My history with DVT & PE – Ailbhe
I first experienced a DVT in 2019 while on a family break in the Gaeltacht area my family comes from in Co. Galway. I felt my lower left leg swell & throb with pain and heat. I had been feeling very lethargic in the previous 12 hours. I put it down to having gone for a run that morning and end of term tiredness after a busy year as a Primary School Teacher.
My sister immediately mentioned a blood clot, recognising the symptoms from an article she had read. She encouraged me to get medical advice and to get in the car immediately- she was bringing me to hospital.
A Doctor out of hours listened to my symptoms and also advised to attend an Emergency Department as soon as possible. All signs were pointing to a DVT.
You quickly realise the privilege of having a choice of hospitals within commuter distance in Dublin when the nearest ED that night was 43km away.
28 hours later, after all other potential injuries were ruled out, a D-Dimer blood test came back positive. I was given an anti-coagulant injection and returned for a Doppler ultrasound the following day. The oral contraceptive pill I had been taking in combination with skin medication was seen as the cause of my first DVT. I had no sense of how this would impact my life going forward, beyond the tiredness I felt for about 2 weeks. I recovered within a month having no issues diving off a boat and swimming through Lagoons on the Almafi Coast in Italy later that summer.
Whenever I mentioned my history with DVT at any medical consultations, a question mark was raised when I wasn’t placed on a course of blood thinners for 3 months. I’ve since learned that traditionally, medics didn’t jump up and down when DVTs occurred below the knee and the once-off injection was suitable treatment. In the interim, my GP advised me to move regularly on flights and to get in contact if ever flying for over 4 hours.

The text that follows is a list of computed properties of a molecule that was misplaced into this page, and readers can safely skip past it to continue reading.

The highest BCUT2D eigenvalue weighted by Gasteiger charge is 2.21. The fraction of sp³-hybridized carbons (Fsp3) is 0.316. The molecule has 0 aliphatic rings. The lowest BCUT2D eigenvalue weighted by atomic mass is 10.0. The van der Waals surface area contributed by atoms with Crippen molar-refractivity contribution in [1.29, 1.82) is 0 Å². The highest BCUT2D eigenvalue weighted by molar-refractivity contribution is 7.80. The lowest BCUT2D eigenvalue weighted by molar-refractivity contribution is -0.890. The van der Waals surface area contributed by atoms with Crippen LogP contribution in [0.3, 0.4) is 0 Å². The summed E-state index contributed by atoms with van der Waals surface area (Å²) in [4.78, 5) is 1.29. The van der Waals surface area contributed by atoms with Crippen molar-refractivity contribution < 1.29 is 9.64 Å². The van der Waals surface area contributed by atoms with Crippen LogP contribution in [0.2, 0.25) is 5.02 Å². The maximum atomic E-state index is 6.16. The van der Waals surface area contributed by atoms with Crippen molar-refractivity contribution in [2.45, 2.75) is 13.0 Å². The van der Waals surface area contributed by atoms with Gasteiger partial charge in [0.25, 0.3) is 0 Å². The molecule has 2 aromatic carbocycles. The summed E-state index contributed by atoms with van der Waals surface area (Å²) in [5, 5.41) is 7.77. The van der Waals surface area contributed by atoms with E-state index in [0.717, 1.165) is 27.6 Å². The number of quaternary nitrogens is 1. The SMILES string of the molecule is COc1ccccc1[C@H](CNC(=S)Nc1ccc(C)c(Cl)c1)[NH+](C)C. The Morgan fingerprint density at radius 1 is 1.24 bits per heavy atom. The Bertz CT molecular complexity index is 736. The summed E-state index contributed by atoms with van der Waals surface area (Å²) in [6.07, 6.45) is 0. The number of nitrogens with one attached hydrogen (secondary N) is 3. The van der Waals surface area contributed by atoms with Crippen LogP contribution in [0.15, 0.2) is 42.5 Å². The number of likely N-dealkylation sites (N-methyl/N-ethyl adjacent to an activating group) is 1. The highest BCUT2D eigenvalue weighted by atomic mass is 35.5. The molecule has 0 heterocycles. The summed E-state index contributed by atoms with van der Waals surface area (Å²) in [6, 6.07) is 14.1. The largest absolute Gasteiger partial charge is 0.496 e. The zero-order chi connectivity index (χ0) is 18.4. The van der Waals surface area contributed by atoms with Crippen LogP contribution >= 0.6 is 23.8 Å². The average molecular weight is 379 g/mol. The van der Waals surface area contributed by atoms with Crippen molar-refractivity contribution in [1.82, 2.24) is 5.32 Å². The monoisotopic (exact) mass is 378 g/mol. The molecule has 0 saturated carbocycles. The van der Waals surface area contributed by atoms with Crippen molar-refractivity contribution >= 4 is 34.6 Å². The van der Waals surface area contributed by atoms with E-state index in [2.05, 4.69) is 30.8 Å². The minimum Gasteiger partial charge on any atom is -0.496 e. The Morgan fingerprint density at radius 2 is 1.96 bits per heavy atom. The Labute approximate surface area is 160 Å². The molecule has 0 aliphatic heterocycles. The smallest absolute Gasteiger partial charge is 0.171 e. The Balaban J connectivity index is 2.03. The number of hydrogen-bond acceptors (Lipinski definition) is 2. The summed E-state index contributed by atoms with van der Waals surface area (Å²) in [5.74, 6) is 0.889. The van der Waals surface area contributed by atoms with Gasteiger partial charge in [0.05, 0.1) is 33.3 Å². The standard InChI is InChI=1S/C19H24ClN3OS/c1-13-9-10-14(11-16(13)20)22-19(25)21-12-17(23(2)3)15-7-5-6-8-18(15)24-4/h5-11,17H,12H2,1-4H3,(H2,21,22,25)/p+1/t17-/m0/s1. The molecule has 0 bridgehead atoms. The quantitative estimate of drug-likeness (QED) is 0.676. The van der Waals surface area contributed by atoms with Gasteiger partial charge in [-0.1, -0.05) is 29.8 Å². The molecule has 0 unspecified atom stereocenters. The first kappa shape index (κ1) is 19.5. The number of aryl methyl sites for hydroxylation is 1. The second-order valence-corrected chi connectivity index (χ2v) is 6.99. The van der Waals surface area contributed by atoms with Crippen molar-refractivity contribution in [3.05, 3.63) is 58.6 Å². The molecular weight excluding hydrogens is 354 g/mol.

Fast forward to 2021, I prepared for a planned surgery to diagnose and excise Endometriosis with my DVT history in the back of my mind. My surgery was relatively short and as soon as I could, I focused on taking regular walks and pumping my legs while resting- doing everything to avoid any repeat of a DVT.
4 days after the surgery I began to recognise the signs of a DVT in my lower left leg. It started with a niggle in my Achilles, gradually consuming my calf and ultimately feeling like it would burst and couldn’t tolerate weight. I also felt light headed with a strong pain in my forehead preventing me from turning my eyes towards the right. Another sister rushed me to hospital while I contacted the hospital my surgery was performed in as well as contacting my consultant. When a blood test released some of the pressure I was feeling in my leg, I knew I wasn’t imagining my symptoms and was experiencing another DVT. Within 25 minutes of arriving, my consultant had me scanned, diagnosed and admitted to hospital. I was injected with the treatment dosage of heparin injections.
His care for me was incredible & unwavering. Laparoscopies had never resulted in clotting incidents in his experience.
I began the recommended course of oral anti-coagulation.
A week after being discharged, I developed pain radiating from the left across my chest, a heavy headache and pain in the upper inner thigh. I returned to the hospital my surgery was performed in again. An abnormal ECG prompted an ambulance transfer at 3:30am to a different hospital to avail of their equipment for the scans I needed.